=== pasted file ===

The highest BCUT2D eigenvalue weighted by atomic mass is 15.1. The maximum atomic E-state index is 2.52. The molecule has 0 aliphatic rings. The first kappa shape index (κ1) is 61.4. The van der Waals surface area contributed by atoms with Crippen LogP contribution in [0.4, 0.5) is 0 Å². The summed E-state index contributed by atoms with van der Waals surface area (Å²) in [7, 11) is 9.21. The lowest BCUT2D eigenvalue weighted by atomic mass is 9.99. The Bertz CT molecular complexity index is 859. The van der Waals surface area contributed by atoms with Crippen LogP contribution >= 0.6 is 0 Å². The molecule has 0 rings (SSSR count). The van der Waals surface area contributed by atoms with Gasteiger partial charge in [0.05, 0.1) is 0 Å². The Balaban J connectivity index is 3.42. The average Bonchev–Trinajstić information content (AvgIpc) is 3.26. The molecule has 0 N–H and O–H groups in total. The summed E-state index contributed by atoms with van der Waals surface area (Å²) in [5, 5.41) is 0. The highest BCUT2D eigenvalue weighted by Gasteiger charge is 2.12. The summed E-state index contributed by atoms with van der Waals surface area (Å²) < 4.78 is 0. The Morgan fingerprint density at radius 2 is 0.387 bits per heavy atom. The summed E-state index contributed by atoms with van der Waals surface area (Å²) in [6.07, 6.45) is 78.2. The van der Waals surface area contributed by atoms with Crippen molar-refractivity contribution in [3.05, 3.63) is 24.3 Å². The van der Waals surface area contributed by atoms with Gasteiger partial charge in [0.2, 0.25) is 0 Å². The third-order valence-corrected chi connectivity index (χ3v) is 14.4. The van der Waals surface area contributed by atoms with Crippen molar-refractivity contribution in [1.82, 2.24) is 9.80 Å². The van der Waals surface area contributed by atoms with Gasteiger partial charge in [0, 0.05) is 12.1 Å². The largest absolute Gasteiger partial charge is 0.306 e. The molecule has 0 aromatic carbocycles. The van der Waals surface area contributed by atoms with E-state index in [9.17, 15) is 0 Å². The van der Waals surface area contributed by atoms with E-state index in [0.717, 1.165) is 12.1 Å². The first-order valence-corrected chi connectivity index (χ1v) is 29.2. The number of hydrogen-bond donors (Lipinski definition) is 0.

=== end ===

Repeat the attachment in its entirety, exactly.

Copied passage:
The highest BCUT2D eigenvalue weighted by atomic mass is 15.1. The maximum atomic E-state index is 2.52. The molecule has 0 aliphatic rings. The first kappa shape index (κ1) is 61.4. The van der Waals surface area contributed by atoms with Crippen LogP contribution in [0.4, 0.5) is 0 Å². The summed E-state index contributed by atoms with van der Waals surface area (Å²) in [7, 11) is 9.21. The lowest BCUT2D eigenvalue weighted by atomic mass is 9.99. The Bertz CT molecular complexity index is 859. The van der Waals surface area contributed by atoms with Crippen LogP contribution >= 0.6 is 0 Å². The molecule has 0 rings (SSSR count). The van der Waals surface area contributed by atoms with Gasteiger partial charge in [0.05, 0.1) is 0 Å². The Balaban J connectivity index is 3.42. The average Bonchev–Trinajstić information content (AvgIpc) is 3.26. The molecule has 0 N–H and O–H groups in total. The summed E-state index contributed by atoms with van der Waals surface area (Å²) in [5, 5.41) is 0. The highest BCUT2D eigenvalue weighted by Gasteiger charge is 2.12. The summed E-state index contributed by atoms with van der Waals surface area (Å²) < 4.78 is 0. The Morgan fingerprint density at radius 2 is 0.387 bits per heavy atom. The summed E-state index contributed by atoms with van der Waals surface area (Å²) in [6.07, 6.45) is 78.2. The van der Waals surface area contributed by atoms with Crippen molar-refractivity contribution in [3.05, 3.63) is 24.3 Å². The van der Waals surface area contributed by atoms with Gasteiger partial charge in [0.2, 0.25) is 0 Å². The third-order valence-corrected chi connectivity index (χ3v) is 14.4. The van der Waals surface area contributed by atoms with Crippen molar-refractivity contribution in [1.82, 2.24) is 9.80 Å². The van der Waals surface area contributed by atoms with Gasteiger partial charge in [0, 0.05) is 12.1 Å². The largest absolute Gasteiger partial charge is 0.306 e. The molecule has 0 aromatic carbocycles. The van der Waals surface area contributed by atoms with E-state index in [9.17, 15) is 0 Å². The van der Waals surface area contributed by atoms with E-state index in [0.717, 1.165) is 12.1 Å². The first-order valence-corrected chi connectivity index (χ1v) is 29.2. The number of hydrogen-bond donors (Lipinski definition) is 0.